One might also recall the sarcasm and condescension that spewed from Mrs. Clinton's campaign manager, Howard Wolfson, when it was observed that Mrs. Clinton had gotten over five thousand dollars in contributions (or twenty-six times the amount donated by Mr. Ayers) from her husband's pardon recipients. The defiant Wolfson blurted:
"We have raised over $65 million from over 200,000 people. I appreciate your bringing the instance of this $5,300 and these three people to our attention."It is obvious that the Clinton campaign feels comfortable that it will not be particularly burdened by the mere appearance of impropriety.
But the fun hardly stops there.
Clinton also pardoned Linda Evans - still yet another member of the Weather Underground - who was arrested in May 11, 1985 after illegally purchasing two Uzi - 9 millimeter rifles, a Ruger .232-caliber rifle, a 9mm pistol and ammunition at New Orleans’ area gun shops. In her Connecticut apartment, FBI agents found a file cabinet with a drawer marked “in progress.” It contained plans to attack the Naval War College, the FBI, Israeli Aircraft Industries the New York Patrolman’s Benevolent Association and the U.S. Capitol Building. Evans was eventually indicted on eleven counts, found guilty on all eleven and sentenced to forty-one years in prison, the longest sentence in American history on a federal weapons charge.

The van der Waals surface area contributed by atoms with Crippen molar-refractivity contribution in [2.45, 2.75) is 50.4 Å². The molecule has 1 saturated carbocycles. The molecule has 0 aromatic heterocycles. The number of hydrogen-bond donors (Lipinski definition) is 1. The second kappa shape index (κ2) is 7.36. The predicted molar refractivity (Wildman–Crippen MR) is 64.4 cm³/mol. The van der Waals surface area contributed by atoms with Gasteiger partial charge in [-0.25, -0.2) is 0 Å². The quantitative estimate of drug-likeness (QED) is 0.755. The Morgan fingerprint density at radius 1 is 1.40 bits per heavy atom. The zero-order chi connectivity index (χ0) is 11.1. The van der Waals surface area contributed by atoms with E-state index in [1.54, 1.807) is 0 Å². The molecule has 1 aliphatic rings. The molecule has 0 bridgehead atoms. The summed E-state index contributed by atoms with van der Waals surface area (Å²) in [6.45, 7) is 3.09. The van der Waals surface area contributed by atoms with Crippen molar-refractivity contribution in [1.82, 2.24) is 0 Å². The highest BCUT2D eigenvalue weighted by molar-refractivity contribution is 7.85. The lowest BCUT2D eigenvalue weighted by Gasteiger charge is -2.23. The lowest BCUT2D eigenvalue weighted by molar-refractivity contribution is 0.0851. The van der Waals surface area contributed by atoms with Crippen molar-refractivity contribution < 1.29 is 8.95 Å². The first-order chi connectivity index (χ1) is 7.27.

The local U.S. Attorney’s office in New Orleans and the attorneys’ who prosecuted Evans were not consulted with respect to Clinton's commutation. U.S. Attorney John Volz considered the commutation especially “outrageous” since Evans “harbored a fugitive” wanted for murder during an armed robbery and was “involved” in the bombing of the United States’ Capitol. In Volz's mind, Clinton’s commutation of Evans’ sentence was “far worse” than other pardons that had been “publicized” - A pardon worse than that of Marc Rich? Funny how there are so many people around who share a similar view about other Clinton pardons when you just take a second to look for them. Former prosecutors Renee Clark-McGinty and Howat “Howie” Peters were equally perturbed. Clark-McGinty called the commutation “a total travesty of the judicial system” and Peters considered Evans the “scariest person” that he had ever dealt with. Peters said he was “shocked” to hear of the commutation and “would definitely have opposed” it had he been asked.
Incidentally, while Rosenberg and Evans were captured and sent to federal prison, Ayers, now a Distinguished Professor of Education at the University of Illinois, Chicago, turned himself in and was never placed behind bars. Thus, there is a reason why the most recent issue of National Review tells its readers to "say a prayer for Hillary." She and the administration that she selectively ties herself to when conjuring a resume of "experience" are no less than a pot of gold when it comes to controversy worthy of exploitation in a general election.